Entering middle school can be a challenge for many students. Follow these tips to help your child succeed!
Sit down with your child to set expectations and prep them for what’s coming: “School is going to get more challenging this year. Let’s talk about what to expect and how you’re going to handle it.”
Tour the campus before school begins to help make the transition less overwhelming.
Make a map of the school with your child and mark your child’s schedule on the map.
Take a “show and tell” approach to getting your child organized, meaning you first show your kids how to do a task. Then, you gradually take the training wheels off and have them do tasks themselves. For example, lay everything out on the table that needs to go in your child’s backpack; notebooks, lunch, field trip money, water, etc. Have your child put everything in their backpack. Do this for several weeks. Then, have your child take on these tasks independently. (Yes, this approach takes longer, but the long-term results are worth it!)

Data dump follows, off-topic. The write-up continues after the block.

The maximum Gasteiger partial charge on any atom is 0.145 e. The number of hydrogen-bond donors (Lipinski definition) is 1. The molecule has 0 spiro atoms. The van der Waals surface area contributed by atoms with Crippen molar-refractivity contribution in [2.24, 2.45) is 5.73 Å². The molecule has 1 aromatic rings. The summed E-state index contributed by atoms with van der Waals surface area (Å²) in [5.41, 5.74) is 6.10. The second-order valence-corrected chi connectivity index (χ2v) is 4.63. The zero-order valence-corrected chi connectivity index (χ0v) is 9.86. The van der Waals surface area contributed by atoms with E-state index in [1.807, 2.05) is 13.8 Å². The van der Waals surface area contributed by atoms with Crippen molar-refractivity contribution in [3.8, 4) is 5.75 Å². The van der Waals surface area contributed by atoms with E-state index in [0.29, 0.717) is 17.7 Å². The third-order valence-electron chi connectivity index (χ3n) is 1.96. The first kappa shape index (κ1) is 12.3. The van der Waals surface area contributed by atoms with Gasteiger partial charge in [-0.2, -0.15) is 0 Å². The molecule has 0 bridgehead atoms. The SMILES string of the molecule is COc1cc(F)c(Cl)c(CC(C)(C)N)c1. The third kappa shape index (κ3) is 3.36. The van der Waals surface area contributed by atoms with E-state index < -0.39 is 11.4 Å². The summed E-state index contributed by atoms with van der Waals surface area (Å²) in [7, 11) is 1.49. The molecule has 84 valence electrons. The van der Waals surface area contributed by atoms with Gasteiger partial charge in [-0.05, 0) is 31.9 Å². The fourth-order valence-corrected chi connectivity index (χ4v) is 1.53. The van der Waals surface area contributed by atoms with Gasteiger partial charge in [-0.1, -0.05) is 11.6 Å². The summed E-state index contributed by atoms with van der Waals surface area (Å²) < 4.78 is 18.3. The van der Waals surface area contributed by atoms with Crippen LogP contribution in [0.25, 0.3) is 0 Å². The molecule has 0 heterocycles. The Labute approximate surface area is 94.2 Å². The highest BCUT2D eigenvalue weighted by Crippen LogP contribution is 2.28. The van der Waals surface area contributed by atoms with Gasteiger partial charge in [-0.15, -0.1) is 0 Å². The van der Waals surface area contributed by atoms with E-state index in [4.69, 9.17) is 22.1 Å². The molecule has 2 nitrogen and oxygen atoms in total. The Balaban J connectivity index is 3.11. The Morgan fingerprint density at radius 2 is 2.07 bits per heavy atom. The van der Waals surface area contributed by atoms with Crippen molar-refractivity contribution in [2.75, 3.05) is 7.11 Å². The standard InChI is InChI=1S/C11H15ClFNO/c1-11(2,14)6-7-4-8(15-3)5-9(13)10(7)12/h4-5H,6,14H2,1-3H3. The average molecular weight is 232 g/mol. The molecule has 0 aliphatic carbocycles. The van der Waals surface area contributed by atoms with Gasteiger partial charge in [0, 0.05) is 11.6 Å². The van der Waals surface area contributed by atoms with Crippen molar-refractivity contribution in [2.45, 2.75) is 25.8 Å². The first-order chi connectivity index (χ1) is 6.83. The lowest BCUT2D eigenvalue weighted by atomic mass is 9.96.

Use the same approach to ensure homework assignments are done if your child is struggling with this responsibility. Check that assignments are done every few nights. Then, after a few months, give your child more independence and stop checking on homework completion.
Know what’s going on in school and due dates for homework, projects and other learning tasks. That way, when you ask your child, “What big projects do you have coming up next week?” you’ll be able to check whether your child is on top of their workload.
Show your child how to organize binders, set up assignment calendars and use an academic planner.
Let your child advocate for themselves, such as if they disagree with a grade or they need to chat with a school advisor about any social issues.
Model the behaviors you want from your child and make sure you aren’t sending mixed messages. Are you setting a good example? For example, do you arrive on time? Keep appointments? Strive for excellence in your work? Try to improve? Show respect to those in positions of importance?